Table 1 shows demographic characteristics for individual-level nominal and continuous variables in the study. A total of 245 respondents (81 percent) were full-time employees. Primary disciplines included marriage and family therapy (103 participants, or 34 percent), social work (99 participants, or 33 percent), psychology (65 participants, or 21 percent), psychiatry (five participants, or 2 percent), and “other” (for example, criminology, drug rehabilitation, education, or public health; 31 participants, or 10 percent). There were fewer interns than professional staff in the service system (26 percent compared with 74 percent). The mean±SD age of respondents was 35.7±10.5 years. Seventy-six percent were female. Sixty-five percent were Caucasian, 15 percent were Hispanic, 7 percent were African American, 6 percent were Asian or Pacific Islander, 1 percent were Native American, and 7 percent were another race or ethnicity. (Percentages total more than 100 percent because of rounding.)

Table 1
Characteristics of 303 providers working in 49 publicly funded mental health programs for youths


Provider survey

The provider survey incorporated questions about providers’ demographic characteristics, including age, sex, education level, professional status (intern or professional), and job tenure (time working in the present employment setting) (6). Providers’ education level was assessed with ordered categories from low to high: attainment of some college, college graduate, some graduate work, master’s degree, and doctoral degree (Ph.D., M.D., or equivalent). Intern status indicated whether the respondent was an intern or an employed professional. Professional status was coded as 0 for staff and as 1 for interns.

Attitudes toward evidence-based practice

The Evidence-Based Practice Attitude Scale (EBPAS) (6) was used to assess mental health providers’ attitudes toward evidence-based practice. The EBPAS is a brief, 15-item measure with four subscales assessing attitudes toward adoption of evidence-based practices. The four EBPAS sub-scales represent four theoretically derived dimensions of attitudes toward adoption of evidence-based practices: appeal, requirements, openness, and divergence. Total scores on the EBPAS were also calculated.

The score on the appeal subscale represents the extent to which the provider would adopt an evidence-based practice if it were intuitively appealing, could be used correctly, or was being used by colleagues who were happy with it. The score on the requirements subscale assesses the extent to which the provider would adopt an evidence-based practice if it was required by an agency, supervisor, or state. The score on the openness subscale assesses the extent to which the provider is generally open to trying new interventions and would be willing to try or use evidence-based practices. The score on the divergence subscale assesses the extent to which the provider perceives evidence-based practices as not clinically useful and less important than clinical experience. The total score on the EBPAS represents one’s global attitude toward adoption of evidence-based practices. The overall Cronbach’s alpha reliability for the EBPAS was good (α=.77), and subscale alphas ranged from.90 to.59. The EBPAS validity is supported by associations of EBPAS scales with both individual provider-level attributes and organizational characteristics (6,48). All responses for the EBPAS were scored on a 5-point scale, ranging from 0, not at all, to 4, to a very great extent.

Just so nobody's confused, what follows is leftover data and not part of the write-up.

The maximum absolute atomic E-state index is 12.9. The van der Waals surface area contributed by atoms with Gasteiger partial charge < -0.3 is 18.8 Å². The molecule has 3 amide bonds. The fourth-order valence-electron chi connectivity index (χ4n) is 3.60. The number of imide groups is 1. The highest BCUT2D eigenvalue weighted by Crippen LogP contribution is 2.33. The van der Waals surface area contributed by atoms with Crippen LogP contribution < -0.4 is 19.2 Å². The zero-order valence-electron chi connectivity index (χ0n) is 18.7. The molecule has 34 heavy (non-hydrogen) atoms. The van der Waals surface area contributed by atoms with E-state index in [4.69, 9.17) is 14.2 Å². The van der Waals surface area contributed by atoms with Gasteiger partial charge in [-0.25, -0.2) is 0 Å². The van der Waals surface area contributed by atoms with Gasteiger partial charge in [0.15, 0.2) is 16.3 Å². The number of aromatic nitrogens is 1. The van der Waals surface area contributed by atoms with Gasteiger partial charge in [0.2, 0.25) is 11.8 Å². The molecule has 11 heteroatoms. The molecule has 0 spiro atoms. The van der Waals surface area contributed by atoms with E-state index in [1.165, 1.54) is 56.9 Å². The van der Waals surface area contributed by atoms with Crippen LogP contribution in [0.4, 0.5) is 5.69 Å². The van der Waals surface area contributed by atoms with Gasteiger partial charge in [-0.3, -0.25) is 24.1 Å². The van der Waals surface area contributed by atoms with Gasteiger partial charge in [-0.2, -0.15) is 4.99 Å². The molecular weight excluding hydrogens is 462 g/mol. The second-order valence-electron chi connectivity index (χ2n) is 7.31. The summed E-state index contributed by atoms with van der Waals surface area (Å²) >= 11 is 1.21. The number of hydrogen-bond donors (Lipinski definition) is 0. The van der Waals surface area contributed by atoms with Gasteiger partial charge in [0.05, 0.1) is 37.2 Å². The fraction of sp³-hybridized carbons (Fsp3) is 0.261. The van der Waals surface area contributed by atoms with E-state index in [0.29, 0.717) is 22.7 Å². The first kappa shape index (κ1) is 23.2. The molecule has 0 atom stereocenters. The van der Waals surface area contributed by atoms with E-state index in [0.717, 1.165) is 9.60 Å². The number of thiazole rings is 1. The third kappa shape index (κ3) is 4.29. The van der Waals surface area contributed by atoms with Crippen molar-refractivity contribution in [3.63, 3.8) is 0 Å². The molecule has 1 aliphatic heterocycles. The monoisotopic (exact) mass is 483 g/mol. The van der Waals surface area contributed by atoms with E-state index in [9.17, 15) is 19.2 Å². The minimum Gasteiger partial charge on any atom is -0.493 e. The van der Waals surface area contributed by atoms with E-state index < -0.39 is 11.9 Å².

The MLQ 45-item Form 5X was used to assess the providers’ perceptions of supervisors’ transformational and transactional leadership behaviors (52). Transformational leadership was assessed with four subscales of idealized influence (eight items, α=.87), inspirational motivation (four items, α=.91), intellectual stimulation (four items, α=.90), and individual consideration (four items, α=.90). Transactional leadership was assessed with four subscales detailing leadership styles, including contingent reward (four items, α=.87), laissez-faire (four items, α=.83), active management by exception (four items, α=.74), and passive management by exception (four items, α=.82). Providers were asked to judge the extent to which their immediate supervisor engaged in specific behaviors measured by the MLQ. Each behavior was rated on a 5-point scale ranging from 0, not at all, to 4, to a very great extent.

Survey procedure

A program manager was contacted at each program, and the study was described to him or her in detail. Permission was sought to survey service providers who worked directly with youths and families. For participating programs, providers’ survey sessions were scheduled at the program site at a time designated by the program manager. Surveys were administered to groups of providers. The project coordinator or a trained research assistant administered providers’ surveys and was available during the survey session to answer any questions that arose. A few surveys were left for completion for providers who did not attend the survey sessions. Such surveys were either mailed back in a prepaid envelope or picked up by a research assistant. Participants received a verbal and written description of the study, and informed consent was obtained before the survey. Participation in the study was voluntary, and all participant responses were confidential. This study was approved by the appropriate institutional review boards.